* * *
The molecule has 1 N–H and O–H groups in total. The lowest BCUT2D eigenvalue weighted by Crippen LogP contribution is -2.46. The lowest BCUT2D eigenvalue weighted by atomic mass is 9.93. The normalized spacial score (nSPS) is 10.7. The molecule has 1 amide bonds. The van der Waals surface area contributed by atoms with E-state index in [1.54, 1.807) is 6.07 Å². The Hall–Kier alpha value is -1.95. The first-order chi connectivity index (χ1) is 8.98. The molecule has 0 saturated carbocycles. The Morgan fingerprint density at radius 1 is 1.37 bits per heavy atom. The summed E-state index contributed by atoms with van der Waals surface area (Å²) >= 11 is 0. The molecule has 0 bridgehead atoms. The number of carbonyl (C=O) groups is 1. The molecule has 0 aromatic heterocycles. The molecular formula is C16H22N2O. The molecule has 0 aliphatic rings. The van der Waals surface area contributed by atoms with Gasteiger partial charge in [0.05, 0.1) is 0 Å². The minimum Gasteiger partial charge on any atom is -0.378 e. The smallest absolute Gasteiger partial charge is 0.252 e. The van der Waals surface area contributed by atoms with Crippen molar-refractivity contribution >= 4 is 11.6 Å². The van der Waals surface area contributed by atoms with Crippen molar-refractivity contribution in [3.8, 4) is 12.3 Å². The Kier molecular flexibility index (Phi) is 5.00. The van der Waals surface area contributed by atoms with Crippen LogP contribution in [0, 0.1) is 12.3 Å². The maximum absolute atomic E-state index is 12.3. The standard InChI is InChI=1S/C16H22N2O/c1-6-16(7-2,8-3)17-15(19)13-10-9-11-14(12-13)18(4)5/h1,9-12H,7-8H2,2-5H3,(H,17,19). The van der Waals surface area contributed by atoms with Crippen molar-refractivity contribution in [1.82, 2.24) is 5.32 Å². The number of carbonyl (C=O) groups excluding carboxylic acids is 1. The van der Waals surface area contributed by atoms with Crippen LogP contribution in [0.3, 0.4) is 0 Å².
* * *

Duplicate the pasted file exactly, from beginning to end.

The molecule has 1 N–H and O–H groups in total. The lowest BCUT2D eigenvalue weighted by Crippen LogP contribution is -2.46. The lowest BCUT2D eigenvalue weighted by atomic mass is 9.93. The normalized spacial score (nSPS) is 10.7. The molecule has 1 amide bonds. The van der Waals surface area contributed by atoms with E-state index in [1.54, 1.807) is 6.07 Å². The Hall–Kier alpha value is -1.95. The first-order chi connectivity index (χ1) is 8.98. The molecule has 0 saturated carbocycles. The Morgan fingerprint density at radius 1 is 1.37 bits per heavy atom. The summed E-state index contributed by atoms with van der Waals surface area (Å²) >= 11 is 0. The molecule has 0 bridgehead atoms. The number of carbonyl (C=O) groups is 1. The molecule has 0 aromatic heterocycles. The molecular formula is C16H22N2O. The molecule has 0 aliphatic rings. The van der Waals surface area contributed by atoms with Gasteiger partial charge in [0.05, 0.1) is 0 Å². The minimum Gasteiger partial charge on any atom is -0.378 e. The smallest absolute Gasteiger partial charge is 0.252 e. The van der Waals surface area contributed by atoms with Crippen molar-refractivity contribution >= 4 is 11.6 Å². The van der Waals surface area contributed by atoms with Crippen molar-refractivity contribution in [3.8, 4) is 12.3 Å². The Kier molecular flexibility index (Phi) is 5.00. The van der Waals surface area contributed by atoms with Crippen LogP contribution in [0, 0.1) is 12.3 Å². The maximum absolute atomic E-state index is 12.3. The standard InChI is InChI=1S/C16H22N2O/c1-6-16(7-2,8-3)17-15(19)13-10-9-11-14(12-13)18(4)5/h1,9-12H,7-8H2,2-5H3,(H,17,19). The van der Waals surface area contributed by atoms with Crippen molar-refractivity contribution in [1.82, 2.24) is 5.32 Å². The number of carbonyl (C=O) groups excluding carboxylic acids is 1. The van der Waals surface area contributed by atoms with Crippen LogP contribution in [0.3, 0.4) is 0 Å².